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By Catholic Online (NEWS CONSORTIUM)

8/30/2013 (1 year ago)

Catholic Online (www.catholic.org)

Women more likely than men to turn to sleeping pills

Tossin' and turnin', that's what a lot of Americans are doing. According to the Centers for Disease Control and Prevention, at least one in 25 Americans are reliant on sleeping tablets to get their rest. In a recent study,. Some highly interesting figures were gleaned about the nation's sleeping habits and pill dependency.

Women are far more likely to use sleeping pills than men (five percent of women used them, along with 3.1 percent of men).

Women are far more likely to use sleeping pills than men (five percent of women used them, along with 3.1 percent of men).

Highlights

By Catholic Online (NEWS CONSORTIUM)

Catholic Online (www.catholic.org)

8/30/2013 (1 year ago)

Published in Health

Keywords: Sleeping tablets, pills, suicide, women, education, CDC


LOS ANGELES, CA (Catholic Online) - Experts with the CDC found some distinct patterns among sleeping pill users:

 -- Women are far more likely to use sleeping pills than men (five percent of women used them, along with 3.1 percent of men).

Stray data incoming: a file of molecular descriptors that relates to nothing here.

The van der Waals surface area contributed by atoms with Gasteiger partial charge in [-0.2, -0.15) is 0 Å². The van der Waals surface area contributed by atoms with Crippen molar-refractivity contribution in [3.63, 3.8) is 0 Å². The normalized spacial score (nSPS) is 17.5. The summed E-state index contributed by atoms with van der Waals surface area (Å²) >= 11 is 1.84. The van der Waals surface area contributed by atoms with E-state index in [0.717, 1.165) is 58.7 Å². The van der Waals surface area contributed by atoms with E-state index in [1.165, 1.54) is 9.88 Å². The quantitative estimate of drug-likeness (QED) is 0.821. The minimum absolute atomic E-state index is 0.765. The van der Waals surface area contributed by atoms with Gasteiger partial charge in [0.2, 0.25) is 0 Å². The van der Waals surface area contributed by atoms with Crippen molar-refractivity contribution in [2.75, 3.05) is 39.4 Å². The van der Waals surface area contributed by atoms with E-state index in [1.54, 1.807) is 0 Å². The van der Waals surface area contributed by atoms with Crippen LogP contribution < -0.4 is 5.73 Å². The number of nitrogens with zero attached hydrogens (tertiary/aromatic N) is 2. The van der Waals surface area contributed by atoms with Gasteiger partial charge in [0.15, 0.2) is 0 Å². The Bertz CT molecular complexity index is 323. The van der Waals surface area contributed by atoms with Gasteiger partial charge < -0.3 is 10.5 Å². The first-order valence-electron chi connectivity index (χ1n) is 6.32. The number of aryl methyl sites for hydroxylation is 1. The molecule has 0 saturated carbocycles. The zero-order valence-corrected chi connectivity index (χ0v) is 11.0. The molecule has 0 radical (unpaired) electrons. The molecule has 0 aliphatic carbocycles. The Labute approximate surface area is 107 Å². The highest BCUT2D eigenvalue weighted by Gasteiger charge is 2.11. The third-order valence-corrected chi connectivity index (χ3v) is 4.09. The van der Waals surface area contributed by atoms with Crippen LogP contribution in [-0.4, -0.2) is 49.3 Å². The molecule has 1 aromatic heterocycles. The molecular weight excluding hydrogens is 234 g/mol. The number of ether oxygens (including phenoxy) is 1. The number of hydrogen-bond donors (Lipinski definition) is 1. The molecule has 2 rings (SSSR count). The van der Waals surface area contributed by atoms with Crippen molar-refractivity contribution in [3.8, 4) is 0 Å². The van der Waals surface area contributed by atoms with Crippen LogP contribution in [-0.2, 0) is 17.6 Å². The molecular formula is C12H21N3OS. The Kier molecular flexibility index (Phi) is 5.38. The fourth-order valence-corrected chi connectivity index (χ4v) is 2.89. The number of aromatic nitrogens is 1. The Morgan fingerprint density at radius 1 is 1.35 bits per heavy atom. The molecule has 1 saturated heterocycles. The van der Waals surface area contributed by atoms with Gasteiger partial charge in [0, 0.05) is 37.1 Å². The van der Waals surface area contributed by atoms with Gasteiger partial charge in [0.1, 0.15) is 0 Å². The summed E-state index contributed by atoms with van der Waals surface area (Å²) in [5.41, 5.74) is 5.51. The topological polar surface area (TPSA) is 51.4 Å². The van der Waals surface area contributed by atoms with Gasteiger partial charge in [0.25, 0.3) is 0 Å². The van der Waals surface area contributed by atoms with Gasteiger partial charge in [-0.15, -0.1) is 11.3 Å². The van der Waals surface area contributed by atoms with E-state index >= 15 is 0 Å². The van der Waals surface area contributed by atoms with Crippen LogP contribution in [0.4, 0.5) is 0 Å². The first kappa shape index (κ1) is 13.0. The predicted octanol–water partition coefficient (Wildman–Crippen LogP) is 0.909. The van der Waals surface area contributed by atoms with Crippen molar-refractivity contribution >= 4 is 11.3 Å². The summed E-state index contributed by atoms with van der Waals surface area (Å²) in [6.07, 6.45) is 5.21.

-- People older than 50 years old were more likely to take sleeping pills than younger folks. Six percent of people in their fifties used the pills, along with 5.5 percent of adults in their sixties, 5.7 percent of those in their seventies and seven percent of those in their eighties. By comparison, only 1.8 percent of people in their 20s or 30s took the pills.

-- Caucasians were more likely to use sleeping pills than blacks or Mexican-Americans (4.7 percent of non-Latino whites took the pills, along with 2.5 percent of non-Latino blacks and 2 percent of Mexican-Americans).

-- Far more interestingly, education also factored into sleeping pill dependency. The study found that people with more degrees were more likely to take sleeping pills (4.4 percent of Americans who had schooling beyond high school used them, along with 3.9 percent of those with just a high school diploma and 3 percent of people who didn't finish high school).

-- People who had been diagnosed with a sleep disorder or who told their doctor they had trouble sleeping were far more likely to use the pills compared to people without a medical need.

The figures were pulled from the CDC's National Health and Nutrition Examination Survey. Researchers focused on the years 2005 to 2010.

The new report marked the first time government experts have tallied the use of prescription sleep aids in America. Previous reports have measured the number of prescriptions filled, but that didn't show whether the pills were actually taken.

In a more sinister application of sleeping medication, a deliberate overdose brought on by sleeping tablets - sometimes mixed with wine or alcohol, is a popular form of "final exit" for many. Those who died from a deliberate overdose of sleeping pills include actresses Marilyn Monroe, Diana Barrymore and Joyce Jameson.

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